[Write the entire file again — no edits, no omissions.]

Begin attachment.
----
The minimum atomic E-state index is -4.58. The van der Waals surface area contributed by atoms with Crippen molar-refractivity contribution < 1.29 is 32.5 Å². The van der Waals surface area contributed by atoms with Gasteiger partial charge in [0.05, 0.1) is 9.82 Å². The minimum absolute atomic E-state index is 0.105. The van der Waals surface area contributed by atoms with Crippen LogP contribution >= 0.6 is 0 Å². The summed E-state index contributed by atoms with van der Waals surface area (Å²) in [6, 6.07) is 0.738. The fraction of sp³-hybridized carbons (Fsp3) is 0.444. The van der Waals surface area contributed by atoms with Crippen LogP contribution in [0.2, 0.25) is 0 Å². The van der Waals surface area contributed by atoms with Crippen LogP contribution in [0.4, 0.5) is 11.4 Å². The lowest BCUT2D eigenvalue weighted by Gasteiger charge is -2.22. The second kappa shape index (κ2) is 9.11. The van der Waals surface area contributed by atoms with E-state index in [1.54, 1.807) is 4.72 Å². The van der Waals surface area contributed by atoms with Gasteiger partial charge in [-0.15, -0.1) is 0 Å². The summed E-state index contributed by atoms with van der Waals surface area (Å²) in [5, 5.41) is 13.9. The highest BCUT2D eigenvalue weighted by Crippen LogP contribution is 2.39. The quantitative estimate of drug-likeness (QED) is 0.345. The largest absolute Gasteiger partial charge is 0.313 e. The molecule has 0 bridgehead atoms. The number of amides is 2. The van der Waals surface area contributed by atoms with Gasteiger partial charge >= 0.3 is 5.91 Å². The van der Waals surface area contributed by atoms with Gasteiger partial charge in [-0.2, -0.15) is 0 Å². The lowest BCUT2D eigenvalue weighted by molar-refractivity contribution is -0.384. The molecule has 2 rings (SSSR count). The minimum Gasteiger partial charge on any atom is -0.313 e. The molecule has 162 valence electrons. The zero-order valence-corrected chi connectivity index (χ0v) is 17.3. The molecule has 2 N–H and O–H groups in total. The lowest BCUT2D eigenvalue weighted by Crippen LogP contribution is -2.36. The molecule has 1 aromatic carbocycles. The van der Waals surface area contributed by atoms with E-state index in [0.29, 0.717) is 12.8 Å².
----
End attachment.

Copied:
The minimum atomic E-state index is -4.58. The van der Waals surface area contributed by atoms with Crippen molar-refractivity contribution < 1.29 is 32.5 Å². The van der Waals surface area contributed by atoms with Gasteiger partial charge in [0.05, 0.1) is 9.82 Å². The minimum absolute atomic E-state index is 0.105. The van der Waals surface area contributed by atoms with Crippen LogP contribution >= 0.6 is 0 Å². The summed E-state index contributed by atoms with van der Waals surface area (Å²) in [6, 6.07) is 0.738. The fraction of sp³-hybridized carbons (Fsp3) is 0.444. The van der Waals surface area contributed by atoms with Crippen LogP contribution in [0.2, 0.25) is 0 Å². The van der Waals surface area contributed by atoms with Crippen LogP contribution in [0.4, 0.5) is 11.4 Å². The lowest BCUT2D eigenvalue weighted by Gasteiger charge is -2.22. The second kappa shape index (κ2) is 9.11. The van der Waals surface area contributed by atoms with E-state index in [1.54, 1.807) is 4.72 Å². The van der Waals surface area contributed by atoms with Gasteiger partial charge in [-0.15, -0.1) is 0 Å². The summed E-state index contributed by atoms with van der Waals surface area (Å²) in [5, 5.41) is 13.9. The highest BCUT2D eigenvalue weighted by Crippen LogP contribution is 2.39. The quantitative estimate of drug-likeness (QED) is 0.345. The largest absolute Gasteiger partial charge is 0.313 e. The molecule has 0 bridgehead atoms. The number of amides is 2. The van der Waals surface area contributed by atoms with Gasteiger partial charge >= 0.3 is 5.91 Å². The van der Waals surface area contributed by atoms with Gasteiger partial charge in [-0.2, -0.15) is 0 Å². The lowest BCUT2D eigenvalue weighted by molar-refractivity contribution is -0.384. The molecule has 2 rings (SSSR count). The minimum Gasteiger partial charge on any atom is -0.313 e. The molecule has 162 valence electrons. The zero-order valence-corrected chi connectivity index (χ0v) is 17.3. The molecule has 2 N–H and O–H groups in total. The lowest BCUT2D eigenvalue weighted by Crippen LogP contribution is -2.36. The molecule has 1 aromatic carbocycles. The van der Waals surface area contributed by atoms with E-state index in [0.29, 0.717) is 12.8 Å².